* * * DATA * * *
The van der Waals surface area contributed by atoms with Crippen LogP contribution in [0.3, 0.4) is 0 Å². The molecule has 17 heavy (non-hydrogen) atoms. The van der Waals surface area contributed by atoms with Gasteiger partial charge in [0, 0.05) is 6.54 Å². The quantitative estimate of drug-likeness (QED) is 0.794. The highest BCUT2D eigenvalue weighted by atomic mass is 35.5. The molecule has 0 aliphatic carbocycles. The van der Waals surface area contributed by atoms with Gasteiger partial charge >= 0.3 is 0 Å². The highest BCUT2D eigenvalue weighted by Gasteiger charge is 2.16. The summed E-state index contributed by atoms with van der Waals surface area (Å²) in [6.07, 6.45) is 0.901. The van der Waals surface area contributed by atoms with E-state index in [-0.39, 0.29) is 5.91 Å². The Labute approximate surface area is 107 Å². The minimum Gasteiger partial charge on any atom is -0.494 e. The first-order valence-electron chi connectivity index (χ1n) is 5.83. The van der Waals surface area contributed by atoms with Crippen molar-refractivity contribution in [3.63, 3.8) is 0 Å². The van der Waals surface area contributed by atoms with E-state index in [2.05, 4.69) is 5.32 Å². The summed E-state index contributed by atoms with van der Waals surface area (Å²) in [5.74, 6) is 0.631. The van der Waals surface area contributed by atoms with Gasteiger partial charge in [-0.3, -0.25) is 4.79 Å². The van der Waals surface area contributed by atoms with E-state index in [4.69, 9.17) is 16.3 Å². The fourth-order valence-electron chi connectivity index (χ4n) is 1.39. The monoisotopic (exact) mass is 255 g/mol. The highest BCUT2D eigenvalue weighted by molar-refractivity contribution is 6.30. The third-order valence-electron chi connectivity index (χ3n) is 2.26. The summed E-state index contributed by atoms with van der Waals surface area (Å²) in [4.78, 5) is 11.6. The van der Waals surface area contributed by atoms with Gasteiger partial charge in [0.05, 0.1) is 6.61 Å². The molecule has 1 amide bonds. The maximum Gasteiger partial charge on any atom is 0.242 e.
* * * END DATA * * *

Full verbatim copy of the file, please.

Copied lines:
The van der Waals surface area contributed by atoms with Crippen LogP contribution in [0.3, 0.4) is 0 Å². The molecule has 17 heavy (non-hydrogen) atoms. The van der Waals surface area contributed by atoms with Gasteiger partial charge in [0, 0.05) is 6.54 Å². The quantitative estimate of drug-likeness (QED) is 0.794. The highest BCUT2D eigenvalue weighted by atomic mass is 35.5. The molecule has 0 aliphatic carbocycles. The van der Waals surface area contributed by atoms with Gasteiger partial charge >= 0.3 is 0 Å². The highest BCUT2D eigenvalue weighted by Gasteiger charge is 2.16. The summed E-state index contributed by atoms with van der Waals surface area (Å²) in [6.07, 6.45) is 0.901. The van der Waals surface area contributed by atoms with E-state index in [-0.39, 0.29) is 5.91 Å². The Labute approximate surface area is 107 Å². The minimum Gasteiger partial charge on any atom is -0.494 e. The first-order valence-electron chi connectivity index (χ1n) is 5.83. The van der Waals surface area contributed by atoms with Crippen molar-refractivity contribution in [3.63, 3.8) is 0 Å². The van der Waals surface area contributed by atoms with E-state index in [2.05, 4.69) is 5.32 Å². The summed E-state index contributed by atoms with van der Waals surface area (Å²) in [5.74, 6) is 0.631. The van der Waals surface area contributed by atoms with Gasteiger partial charge in [-0.3, -0.25) is 4.79 Å². The van der Waals surface area contributed by atoms with E-state index in [4.69, 9.17) is 16.3 Å². The fourth-order valence-electron chi connectivity index (χ4n) is 1.39. The monoisotopic (exact) mass is 255 g/mol. The highest BCUT2D eigenvalue weighted by molar-refractivity contribution is 6.30. The third-order valence-electron chi connectivity index (χ3n) is 2.26. The summed E-state index contributed by atoms with van der Waals surface area (Å²) in [4.78, 5) is 11.6. The van der Waals surface area contributed by atoms with Gasteiger partial charge in [0.05, 0.1) is 6.61 Å². The molecule has 1 amide bonds. The maximum Gasteiger partial charge on any atom is 0.242 e.